The article was written in 1987. Twenty five years in computer time is virtually equivalent to eternity. Even so, the article holds up rather well. Most of the problems Brooks describes with software complexity remain today. Brooks was perhaps a bit overly pessimistic; he considered the state of software engineering at the time to be in crisis. Using Brooks' analysis, modern, even more complex software should be at a developmental standstill. Yet the cycle of software development continues apace. Due to the Internet's tendency to quicken everything it touches, software development cycles even show a shortening tendency.
The main problem as Brook rightly sees it is in specifying, designing and testing ‘conceptual construct’ underlying the system being developed and not in labor of representing it and testing the fidelity of the representation.
The hard thing about building software he claims is deciding what one wants to say not saying it. In elaborating , he mention the super linear growth in the number of system growth in the number of system states, the difficulty of comprehending the conceptual construct and communicating it to others and what he believes to be it is, inherent un visualizable character. Among ‘non bullets’ he discusses are high level languages, object oriented programming, artificial intelligence and expert systems, automatic programming, graphical languages, program verifications, hardware improvements.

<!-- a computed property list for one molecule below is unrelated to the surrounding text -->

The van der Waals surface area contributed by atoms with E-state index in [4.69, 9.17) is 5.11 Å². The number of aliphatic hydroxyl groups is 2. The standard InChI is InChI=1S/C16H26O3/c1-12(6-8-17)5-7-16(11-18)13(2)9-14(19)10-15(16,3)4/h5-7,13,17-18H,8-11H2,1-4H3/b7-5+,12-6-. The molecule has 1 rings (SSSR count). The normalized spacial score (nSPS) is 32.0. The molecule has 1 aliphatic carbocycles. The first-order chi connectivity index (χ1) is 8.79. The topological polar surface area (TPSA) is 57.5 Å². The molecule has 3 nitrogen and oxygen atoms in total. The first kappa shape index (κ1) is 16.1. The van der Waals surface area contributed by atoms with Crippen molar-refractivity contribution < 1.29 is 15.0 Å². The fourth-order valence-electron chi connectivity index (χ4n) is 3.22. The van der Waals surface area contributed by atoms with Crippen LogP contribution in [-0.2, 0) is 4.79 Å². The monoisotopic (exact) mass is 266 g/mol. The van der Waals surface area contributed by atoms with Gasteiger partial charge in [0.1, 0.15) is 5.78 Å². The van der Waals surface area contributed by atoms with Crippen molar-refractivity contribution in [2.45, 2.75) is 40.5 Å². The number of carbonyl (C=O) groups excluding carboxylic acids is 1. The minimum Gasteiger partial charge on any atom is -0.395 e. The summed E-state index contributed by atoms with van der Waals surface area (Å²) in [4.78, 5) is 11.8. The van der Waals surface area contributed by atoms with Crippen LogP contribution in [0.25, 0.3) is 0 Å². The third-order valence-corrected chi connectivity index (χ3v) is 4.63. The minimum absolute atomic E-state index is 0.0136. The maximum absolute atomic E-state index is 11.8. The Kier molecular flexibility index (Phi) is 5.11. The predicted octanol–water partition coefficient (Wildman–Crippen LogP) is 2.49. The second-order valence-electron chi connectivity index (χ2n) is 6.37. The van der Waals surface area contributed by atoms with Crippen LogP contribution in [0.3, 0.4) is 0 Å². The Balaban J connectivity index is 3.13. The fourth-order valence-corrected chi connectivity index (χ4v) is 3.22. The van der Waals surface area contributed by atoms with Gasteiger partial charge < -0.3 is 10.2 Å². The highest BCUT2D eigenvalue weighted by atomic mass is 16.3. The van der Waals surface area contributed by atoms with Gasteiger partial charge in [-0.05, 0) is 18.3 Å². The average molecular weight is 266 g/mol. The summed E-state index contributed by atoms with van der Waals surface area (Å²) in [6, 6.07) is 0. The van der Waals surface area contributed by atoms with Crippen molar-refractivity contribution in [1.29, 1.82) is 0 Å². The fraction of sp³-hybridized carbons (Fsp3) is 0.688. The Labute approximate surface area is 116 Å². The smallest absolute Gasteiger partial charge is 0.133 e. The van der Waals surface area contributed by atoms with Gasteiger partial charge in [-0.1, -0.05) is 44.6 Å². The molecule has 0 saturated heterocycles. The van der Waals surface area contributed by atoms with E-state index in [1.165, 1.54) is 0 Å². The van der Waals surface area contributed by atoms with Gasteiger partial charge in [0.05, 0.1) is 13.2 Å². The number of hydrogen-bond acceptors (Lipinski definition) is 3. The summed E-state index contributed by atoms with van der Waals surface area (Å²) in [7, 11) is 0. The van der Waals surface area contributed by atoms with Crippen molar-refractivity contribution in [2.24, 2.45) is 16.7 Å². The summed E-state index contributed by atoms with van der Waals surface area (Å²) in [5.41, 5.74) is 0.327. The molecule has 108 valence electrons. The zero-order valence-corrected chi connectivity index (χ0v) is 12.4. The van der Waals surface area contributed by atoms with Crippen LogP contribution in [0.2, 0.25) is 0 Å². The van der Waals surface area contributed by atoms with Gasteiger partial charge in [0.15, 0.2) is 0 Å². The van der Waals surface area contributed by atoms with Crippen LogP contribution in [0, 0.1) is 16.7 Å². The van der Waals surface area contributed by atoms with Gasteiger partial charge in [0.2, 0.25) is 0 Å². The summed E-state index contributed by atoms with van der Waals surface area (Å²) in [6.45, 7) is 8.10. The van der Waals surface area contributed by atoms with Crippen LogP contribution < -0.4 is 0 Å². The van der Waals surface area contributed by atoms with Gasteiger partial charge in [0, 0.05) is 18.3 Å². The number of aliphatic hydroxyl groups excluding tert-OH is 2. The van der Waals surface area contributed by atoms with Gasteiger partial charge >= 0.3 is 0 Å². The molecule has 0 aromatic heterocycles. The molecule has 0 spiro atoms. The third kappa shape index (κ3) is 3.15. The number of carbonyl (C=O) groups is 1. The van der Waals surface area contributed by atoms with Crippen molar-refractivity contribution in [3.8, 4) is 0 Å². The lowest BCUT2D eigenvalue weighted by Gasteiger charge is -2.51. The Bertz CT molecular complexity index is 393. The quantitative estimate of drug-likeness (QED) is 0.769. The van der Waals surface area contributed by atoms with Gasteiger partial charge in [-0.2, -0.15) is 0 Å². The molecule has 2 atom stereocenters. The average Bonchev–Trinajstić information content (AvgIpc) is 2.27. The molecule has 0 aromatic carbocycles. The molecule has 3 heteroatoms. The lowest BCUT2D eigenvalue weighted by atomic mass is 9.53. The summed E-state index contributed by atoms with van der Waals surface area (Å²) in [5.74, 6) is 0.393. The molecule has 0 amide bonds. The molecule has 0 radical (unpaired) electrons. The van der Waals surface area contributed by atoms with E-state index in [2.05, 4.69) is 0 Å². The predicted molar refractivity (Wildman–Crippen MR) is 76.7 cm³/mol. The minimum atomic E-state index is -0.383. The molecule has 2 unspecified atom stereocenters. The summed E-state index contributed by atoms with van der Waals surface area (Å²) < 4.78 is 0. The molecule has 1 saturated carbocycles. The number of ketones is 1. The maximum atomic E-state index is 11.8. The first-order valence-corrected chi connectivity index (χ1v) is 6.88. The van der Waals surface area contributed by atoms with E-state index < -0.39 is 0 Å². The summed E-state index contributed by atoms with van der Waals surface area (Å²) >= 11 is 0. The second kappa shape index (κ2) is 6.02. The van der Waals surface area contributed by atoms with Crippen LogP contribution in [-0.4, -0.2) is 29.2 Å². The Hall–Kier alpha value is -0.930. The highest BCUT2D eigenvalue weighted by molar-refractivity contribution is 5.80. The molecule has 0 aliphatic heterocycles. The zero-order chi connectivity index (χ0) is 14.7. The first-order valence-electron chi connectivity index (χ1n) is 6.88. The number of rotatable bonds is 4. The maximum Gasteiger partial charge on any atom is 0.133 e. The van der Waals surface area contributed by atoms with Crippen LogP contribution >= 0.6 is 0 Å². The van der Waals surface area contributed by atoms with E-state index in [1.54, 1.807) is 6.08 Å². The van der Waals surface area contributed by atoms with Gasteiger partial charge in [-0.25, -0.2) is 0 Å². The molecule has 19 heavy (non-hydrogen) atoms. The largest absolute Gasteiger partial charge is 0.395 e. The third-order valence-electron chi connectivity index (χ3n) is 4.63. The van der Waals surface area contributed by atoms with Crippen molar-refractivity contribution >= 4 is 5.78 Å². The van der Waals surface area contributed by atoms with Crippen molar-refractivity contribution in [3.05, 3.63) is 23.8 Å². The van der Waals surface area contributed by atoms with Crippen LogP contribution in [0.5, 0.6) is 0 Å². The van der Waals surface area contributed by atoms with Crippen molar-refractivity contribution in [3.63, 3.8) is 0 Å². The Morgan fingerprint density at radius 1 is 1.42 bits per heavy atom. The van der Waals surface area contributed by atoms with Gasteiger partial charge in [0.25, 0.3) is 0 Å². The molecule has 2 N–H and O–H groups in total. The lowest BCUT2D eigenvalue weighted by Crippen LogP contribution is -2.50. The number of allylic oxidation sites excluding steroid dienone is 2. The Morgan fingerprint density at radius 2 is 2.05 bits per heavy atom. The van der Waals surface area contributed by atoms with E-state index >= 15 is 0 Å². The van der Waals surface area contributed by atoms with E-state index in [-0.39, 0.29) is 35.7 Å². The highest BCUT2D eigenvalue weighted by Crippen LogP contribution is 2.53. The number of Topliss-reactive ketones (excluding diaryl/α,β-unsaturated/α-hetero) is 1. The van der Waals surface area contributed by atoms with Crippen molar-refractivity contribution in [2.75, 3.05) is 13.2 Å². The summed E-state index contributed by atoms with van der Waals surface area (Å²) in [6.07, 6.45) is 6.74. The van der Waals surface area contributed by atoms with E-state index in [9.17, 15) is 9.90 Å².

In his introduction, Brook says that although he sees no startling breakthroughs in the next decade, “many encouraging innovations are underway” and eventually they will be exploited to “yield and order of magnitude improvements” However he claims that they deal only with representation issues which constantly the accidental part of problem.
Imagine an article appearing then and claiming the essence of the problem to be deciding what ones wants to say, that is...